Are there actually any items or personal possessions that are not subject to IHT ?
Yes, and the following HM Revenue & Customs section explains the exemption
Inheritance Tax: Extending exemption for medals and
Who is likely to be affected?
People in the armed forces, police, fire brigade, ambulance service and personnel in other
“first response” organisations and individuals recognised by the Crown for their
achievements and service in public life.
General description of the measure
The measure extends the exclusion from inheritance tax (IHT) that applies to medals and
other decorations that are awarded for valour and gallantry to all decorations and medals
awarded by the Crown or by another country or territory outside the UK to the armed forces,
emergency services personnel and to individuals in recognition of their achievements and
service in public life.
The measure will provide that all medals and decorations awarded by the Crown or by a
country or territory outside the UK to armed forces personnel, emergency services personnel
or to individuals for public service or achievement in public life will be treated as excluded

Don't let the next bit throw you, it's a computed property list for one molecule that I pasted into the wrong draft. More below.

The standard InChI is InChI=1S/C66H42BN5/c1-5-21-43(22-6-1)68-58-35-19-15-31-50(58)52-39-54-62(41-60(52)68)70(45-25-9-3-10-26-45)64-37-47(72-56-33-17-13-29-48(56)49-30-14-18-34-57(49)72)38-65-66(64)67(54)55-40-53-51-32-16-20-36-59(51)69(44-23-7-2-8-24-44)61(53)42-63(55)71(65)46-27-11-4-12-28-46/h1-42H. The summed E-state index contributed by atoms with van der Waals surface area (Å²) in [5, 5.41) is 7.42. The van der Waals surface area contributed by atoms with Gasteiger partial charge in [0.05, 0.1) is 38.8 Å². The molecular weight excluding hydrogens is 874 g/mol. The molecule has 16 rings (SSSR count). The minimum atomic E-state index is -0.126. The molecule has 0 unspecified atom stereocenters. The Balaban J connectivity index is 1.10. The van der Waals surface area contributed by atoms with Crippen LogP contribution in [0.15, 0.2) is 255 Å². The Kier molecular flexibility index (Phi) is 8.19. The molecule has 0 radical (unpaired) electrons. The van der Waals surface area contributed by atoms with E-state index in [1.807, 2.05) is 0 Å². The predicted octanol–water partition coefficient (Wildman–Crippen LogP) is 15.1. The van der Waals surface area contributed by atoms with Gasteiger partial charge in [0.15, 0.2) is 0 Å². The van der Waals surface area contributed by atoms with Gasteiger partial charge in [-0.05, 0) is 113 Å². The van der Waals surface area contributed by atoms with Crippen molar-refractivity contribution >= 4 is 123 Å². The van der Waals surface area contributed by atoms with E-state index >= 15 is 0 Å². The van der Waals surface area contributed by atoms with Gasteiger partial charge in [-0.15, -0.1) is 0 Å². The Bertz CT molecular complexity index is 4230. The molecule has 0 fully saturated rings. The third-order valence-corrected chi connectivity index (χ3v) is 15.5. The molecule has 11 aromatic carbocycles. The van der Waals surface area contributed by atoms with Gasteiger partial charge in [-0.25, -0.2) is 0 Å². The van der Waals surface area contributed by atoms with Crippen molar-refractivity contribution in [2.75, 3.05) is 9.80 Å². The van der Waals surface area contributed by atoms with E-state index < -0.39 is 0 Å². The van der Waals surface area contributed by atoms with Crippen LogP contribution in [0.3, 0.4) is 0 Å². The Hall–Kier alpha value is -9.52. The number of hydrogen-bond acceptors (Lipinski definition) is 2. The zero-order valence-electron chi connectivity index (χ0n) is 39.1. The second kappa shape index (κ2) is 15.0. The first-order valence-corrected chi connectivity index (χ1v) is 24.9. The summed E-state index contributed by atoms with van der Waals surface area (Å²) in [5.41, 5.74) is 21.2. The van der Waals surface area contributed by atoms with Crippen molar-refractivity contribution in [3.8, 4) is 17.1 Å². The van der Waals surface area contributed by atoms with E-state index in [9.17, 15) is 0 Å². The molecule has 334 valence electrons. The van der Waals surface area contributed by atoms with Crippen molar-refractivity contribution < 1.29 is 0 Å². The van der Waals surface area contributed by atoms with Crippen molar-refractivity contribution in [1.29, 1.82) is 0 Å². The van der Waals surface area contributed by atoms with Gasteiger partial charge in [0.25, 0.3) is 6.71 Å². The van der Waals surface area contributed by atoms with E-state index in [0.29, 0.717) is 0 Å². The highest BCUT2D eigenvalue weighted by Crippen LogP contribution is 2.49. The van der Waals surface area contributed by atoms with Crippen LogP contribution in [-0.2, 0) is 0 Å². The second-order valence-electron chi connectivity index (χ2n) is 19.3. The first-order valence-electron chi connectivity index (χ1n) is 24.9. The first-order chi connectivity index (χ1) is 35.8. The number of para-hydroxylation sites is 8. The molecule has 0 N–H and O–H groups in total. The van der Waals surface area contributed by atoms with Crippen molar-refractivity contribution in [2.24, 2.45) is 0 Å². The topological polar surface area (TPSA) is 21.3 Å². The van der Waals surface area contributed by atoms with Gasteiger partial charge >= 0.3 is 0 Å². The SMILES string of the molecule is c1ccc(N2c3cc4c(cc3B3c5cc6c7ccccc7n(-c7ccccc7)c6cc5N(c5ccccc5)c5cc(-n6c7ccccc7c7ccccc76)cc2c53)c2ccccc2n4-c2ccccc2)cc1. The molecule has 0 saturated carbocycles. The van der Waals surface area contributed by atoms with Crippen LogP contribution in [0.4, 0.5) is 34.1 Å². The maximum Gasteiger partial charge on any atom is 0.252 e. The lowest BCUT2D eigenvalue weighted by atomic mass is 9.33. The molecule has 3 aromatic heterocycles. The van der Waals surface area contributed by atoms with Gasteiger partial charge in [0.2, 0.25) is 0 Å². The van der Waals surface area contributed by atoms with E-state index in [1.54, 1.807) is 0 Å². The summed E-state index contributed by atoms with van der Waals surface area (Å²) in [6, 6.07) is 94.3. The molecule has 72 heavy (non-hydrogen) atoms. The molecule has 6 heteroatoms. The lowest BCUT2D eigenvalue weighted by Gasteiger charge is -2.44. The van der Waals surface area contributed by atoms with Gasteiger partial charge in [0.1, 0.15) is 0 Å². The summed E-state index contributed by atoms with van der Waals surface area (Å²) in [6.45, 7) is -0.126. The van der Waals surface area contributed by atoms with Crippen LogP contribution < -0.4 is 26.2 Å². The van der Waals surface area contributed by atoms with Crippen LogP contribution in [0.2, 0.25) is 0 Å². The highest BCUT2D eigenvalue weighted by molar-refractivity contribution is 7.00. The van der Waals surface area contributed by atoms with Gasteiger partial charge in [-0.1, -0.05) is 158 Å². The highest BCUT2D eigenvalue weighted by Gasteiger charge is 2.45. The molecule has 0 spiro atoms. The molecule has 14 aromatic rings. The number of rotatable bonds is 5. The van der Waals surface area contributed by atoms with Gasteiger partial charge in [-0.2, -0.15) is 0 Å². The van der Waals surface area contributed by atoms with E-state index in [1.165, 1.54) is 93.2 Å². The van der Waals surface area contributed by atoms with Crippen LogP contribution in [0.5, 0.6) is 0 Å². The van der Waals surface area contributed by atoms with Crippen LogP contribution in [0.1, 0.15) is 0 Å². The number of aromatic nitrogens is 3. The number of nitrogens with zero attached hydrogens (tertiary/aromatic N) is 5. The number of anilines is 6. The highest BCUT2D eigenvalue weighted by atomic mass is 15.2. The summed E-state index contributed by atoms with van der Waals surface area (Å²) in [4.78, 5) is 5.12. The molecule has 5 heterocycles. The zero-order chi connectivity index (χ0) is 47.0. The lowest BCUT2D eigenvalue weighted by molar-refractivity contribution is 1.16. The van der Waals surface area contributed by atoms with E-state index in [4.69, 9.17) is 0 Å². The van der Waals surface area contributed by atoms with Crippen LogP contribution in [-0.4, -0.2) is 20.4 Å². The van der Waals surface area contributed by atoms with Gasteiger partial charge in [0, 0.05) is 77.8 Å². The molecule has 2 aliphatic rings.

property and therefore not be subject to IHT.
Background to the measure
This measure was announced at Autumn Statement 2014.
Detailed proposal and Operative date
The revised legislation will have effect in relation to transfers of value made or treated as
made on or after 3 December 2014.
Excluded property is defined in section 6 of the Inheritance Tax Act (IHTA) 1984. Section
6(1B) says that a decoration or award is excluded property if it was awarded for valour or
gallant conduct and it has never been the subject of a disposition for a consideration in
money or money’s worth.
Legislation will be introduced in Finance Bill 2015 to treat all medals and decorations
awarded by the Crown or a country or territory outside the United Kingdom to armed forces
personnel, emergency services personnel and individuals for achievements and services in
public life as excluded property.